Expectations were sky high for Michael Buchanan and the Illini entering his senior season, and with two wins entering today’s finale, 2012 has been a disappointment. No matter what happens, though, chances are you’ll see the 6-foot-5, 250-pound defensive end on an NFL field next fall making life difficult for opposing quarterbacks. Today, in his return to the Chicagoland area, the Homewood-Flossmoor product hopes to have one more positive memory in an Illini uniform.
What are your thoughts on this being your last week as a college football player? It’s going to be emotional. My life is about to change dramatically. I won’t have the same camaraderie, guys I grew up with, came in with as freshmen. It’s going to be a big change, but I’m looking forward to the next stage in my life. I’m definitely going to miss it here.
You’re usually practicing on Sundays, what are you going to be doing this Sunday? I’m going to be in Chicago, so probably get back around my family and start making decisions about the next phase in my life.
Can you put into words how disappointing this season has been? I don’t think there’s anything I can say other than it’s been extremely disappointing. It’s not how we thought the season was going to go coming into it. I think the last few games we’ve shown a lot more fight. Guys at this point, we’re trying to do whatever we can and try to build the program for the future, getting young guys coached up, leading by example and playing hard. Even though we can’t go to a bowl game because our record is what it is, just play hard every game, every snap, no matter the score, no matter the record.
What are your plans for the future? I’m going to start my training, decide which senior bowls I want to go to and prepare for the combine and those things.
When did you realize you had a legitimate shot at becoming an NFL player? Probably last year. Me and Whit (Whitney Mercilus), we had a very successful year and I realized I would be one of the guys the NFL would be looking heavily at. I needed to put on some more size. I knew a lot of guys would be looking at me coming into the season.
How much thought did you give to coming out last season? There was some. As soon as I met Coach Beckman and talked to him, I was very comfortable coming back and spending my senior year here. I don’t regret it at all. Even though things didn’t go as expected, it’s been a great experience meeting him and getting to play one last year with my guys.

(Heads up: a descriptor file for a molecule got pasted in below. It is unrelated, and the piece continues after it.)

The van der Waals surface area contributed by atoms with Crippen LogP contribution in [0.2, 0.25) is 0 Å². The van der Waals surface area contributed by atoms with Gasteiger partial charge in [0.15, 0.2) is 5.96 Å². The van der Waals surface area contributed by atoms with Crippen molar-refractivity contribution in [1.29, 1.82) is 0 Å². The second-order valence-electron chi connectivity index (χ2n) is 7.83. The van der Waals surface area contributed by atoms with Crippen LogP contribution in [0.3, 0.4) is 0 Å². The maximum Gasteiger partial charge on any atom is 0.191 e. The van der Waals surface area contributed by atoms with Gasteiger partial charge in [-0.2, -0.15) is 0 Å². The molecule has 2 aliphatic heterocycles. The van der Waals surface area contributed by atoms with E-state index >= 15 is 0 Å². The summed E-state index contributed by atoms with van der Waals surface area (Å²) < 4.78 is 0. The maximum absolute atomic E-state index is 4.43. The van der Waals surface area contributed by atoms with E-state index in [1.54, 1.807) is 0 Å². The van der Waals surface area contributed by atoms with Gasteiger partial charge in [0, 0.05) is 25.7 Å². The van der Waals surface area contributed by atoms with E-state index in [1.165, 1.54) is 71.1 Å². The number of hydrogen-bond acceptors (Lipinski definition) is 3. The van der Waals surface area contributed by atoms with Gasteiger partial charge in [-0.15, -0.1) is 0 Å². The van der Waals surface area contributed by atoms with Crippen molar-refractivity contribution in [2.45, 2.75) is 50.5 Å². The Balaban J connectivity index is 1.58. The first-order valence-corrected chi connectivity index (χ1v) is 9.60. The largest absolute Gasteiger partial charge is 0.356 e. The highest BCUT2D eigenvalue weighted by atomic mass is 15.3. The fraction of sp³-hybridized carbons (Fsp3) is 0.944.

Is gaining weight one of the things the NFL people wanted you to do? Yeah, it’s just one of those things. I have a lot of things I need to improve in my game, like everybody. It’s one of the things that made me want to come back to polish up my game and get my body right for the next level.
What did you learn from watching Whitney Mercilus do what he did last year? Just being relentless. Whitney is one of those guys that came to work every day, he never complained no matter what was happening. If we were down, he just came and played, didn’t say much, just led by example.
Against Western Michigan, you were in Alex Carder’s face a lot. Do you talk much to the opposing quarterbacks during games? That game, we were doing a little talking, it wasn’t really trash talk. He would just be like ‘Man, 99, where are you coming from? We’ve got to get a hat on you’, just stuff like that. It’s more funny than anything, not much trash talk. I’m not a big trash talker. That game, I was definitely getting a lot of pressure. About the sixth time I picked him up off the ground he was like ‘What’s going on? We’ve got to do something to block you’.
What’s been the best moment of your career? Going to bowl games. We went to back-to-back bowl games. And even thought they weren’t the biggest games out there it was still a great experience to go to different cities with my teammates and my coaches, staying in nice hotels, the bowl gear, just everything that comes with that. Even though they weren’t the big ones we’d like to go to, it was like our own little championship. It was a great experience and winning those games is something I will always remember the most.
Is there one hit that you remember dishing out that stands out to you? Probably against Northwestern last year, a sideline tackle. It was a speed option, I played the quarterback and the pitch man — it was a guy from Illinois that I know, Mike Trumpy — I slung him out of bounds and all the Northwestern guys were running off at the mouth a little bit. It felt real good, a tackle for loss.
What’s been the lowest moment of your career? Probably my senior year, not having the success and the wins that I thought we would to end my career.
When you had a broken jaw this summer, how did you maintain your weight? I had a lot of smoothies, I got sick of them. No more smoothies, only food that I can chew now. That was just something I had to deal with, drinking a lot of smoothies, protein shakes to keep my weight. I was able to gain everything back, plus more. I didn’t want to go through that but I was able to bounce back. I was wired up for a couple of weeks, then I was able to break down food and eat it. I lost about 20 pounds. I’m about 250 right now.
How have you learned from some of the off-the-field troubles you encountered during your career? I have had some issues here and the issues I did have, they seemed like the end of the world because you’re only thinking in that time frame. I’ve realized that you have to learn from the mistakes and not let them happen. Time heals all wounds. I don’t even think about those issues anymore. I think I have bounced back from it, I’ve learned lessons from it. One mistake can dramatically change your life. I think I’ve grown into a better man from it.